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1 item from 1991


'Talking to Strangers'

26 December 1991 | The Hollywood Reporter - Movie News | See recent The Hollywood Reporter - Movie News news »

NEW YORK -- Falling into the strange, experimental and sporadically entertaining category is Rob Tregenza's ''Talking to Strangers.'' This 1988 film consists of nine continuous-take shots, each about 10 minutes long, filmed with a continuously moving camera.

Making its New York premiere at Lincoln Center's Walter Reade Theater, ''Talking to Strangers'' is not as innovative as it sounds. Hitchcock beat Tregenza to the punch by about 40 years with his truly innovative ''Rope.'' Although the two films are diametrically skewed, this unusual technique makes for an equally unusual viewing experience.

Experimental cinema buffs, as well as budding filmmakers, should prove to be the best potential audience for this film. Obviously Tregenza wasn't going after the mainstream crowd, but even the majority of art-house afficionados will have difficulty getting involved in this barely connected series of stories.

The ever flexible camera follows Jesse (Ken Gruz) from one bizarre encounter to another. Aside from Jesse himself, there is absolutely no continuity between segments. The upside to this is that if one set of characters, or a particular event, turns you off, you know you only have to sit through it for 10 minutes.

On the other hand, if you're fortunate enough to like one of the ''strangers'' that Jesse meets, you might find it alienating when he or she abruptly leaves the screen, never to be heard from again.

Herein lies the inherent nature, and overall problem, of ''Talking to Strangers.'' It's not the kind of film where one can sit back, relax and become a silent participant. The erratic quality of story lines and performances throughout keeps the viewer off balance and on edge.

There is a fascination factor involved with seeing how the camera will follow Jesse into several seemingly difficult situations. And, there are some intriguing vignettes that keep us hoping for more.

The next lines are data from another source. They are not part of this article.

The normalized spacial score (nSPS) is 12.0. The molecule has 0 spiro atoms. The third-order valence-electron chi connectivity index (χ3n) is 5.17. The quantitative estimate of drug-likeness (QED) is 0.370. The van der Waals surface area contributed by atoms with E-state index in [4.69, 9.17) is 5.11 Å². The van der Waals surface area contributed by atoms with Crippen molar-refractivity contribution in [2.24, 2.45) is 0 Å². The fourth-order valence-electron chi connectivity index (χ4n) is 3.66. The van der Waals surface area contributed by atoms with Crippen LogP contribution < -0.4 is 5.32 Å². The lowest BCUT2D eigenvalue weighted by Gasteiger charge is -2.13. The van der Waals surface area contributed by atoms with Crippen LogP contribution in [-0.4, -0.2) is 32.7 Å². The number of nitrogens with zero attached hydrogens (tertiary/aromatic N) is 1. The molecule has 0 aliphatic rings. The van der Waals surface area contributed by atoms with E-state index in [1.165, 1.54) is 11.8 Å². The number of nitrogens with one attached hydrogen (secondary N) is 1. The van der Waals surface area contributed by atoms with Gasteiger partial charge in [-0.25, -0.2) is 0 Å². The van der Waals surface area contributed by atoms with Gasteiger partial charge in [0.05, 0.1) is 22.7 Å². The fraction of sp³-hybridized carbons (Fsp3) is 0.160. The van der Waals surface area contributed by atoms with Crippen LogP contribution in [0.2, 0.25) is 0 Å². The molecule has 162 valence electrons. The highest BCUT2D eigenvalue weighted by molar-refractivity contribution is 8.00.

But ultimately it becomes a case of ''so what?'' Who cares about Jesse and this potter (Sara Rush) with whom he just spent the night? Are we at all interested in watching Jesse annoy three nuns who are just trying to enjoy a boat ride?

The scene where a gang of hoodlums gets on his bus and gang-rapes an older woman, while terrorizing Jesse, is the only moment that feels frighteningly real in this film. There are individual moments that stand out, and a character or two who genuinely capture our interest, but the underlying problem with the whole mess is that Jesse, and his existential journey through ''life, '' are not interesting. Sorry, Jesse, but that's the sad truth.

The camerawork by Tregenza and Arthur Eng turns the camera into the most important ''character'' of all. It takes us through these occasionally absorbing scenarios, but remains a much more patient and willing observer than the viewer could ever be.

TALKING TO STRANGERS

The Baltimore Film Factory

Director-writer-camera Rob Tregenza

Producer J.K. Eareckson

Camremote-snorkel operator Arthur Eng

Color

Cast:

Jesse Ken Gruz

General Marvin Hunter

Ms. Taylor Caron Tate

Priest Henry Strozier

Angry man Brian Constantini

Slick Richard Foster

Trigger Linda Chambers

Potter Sara Rush

Running time -- 92 minutes

No MPAA rating

(c) The Hollywood Reporter

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1 item from 1991


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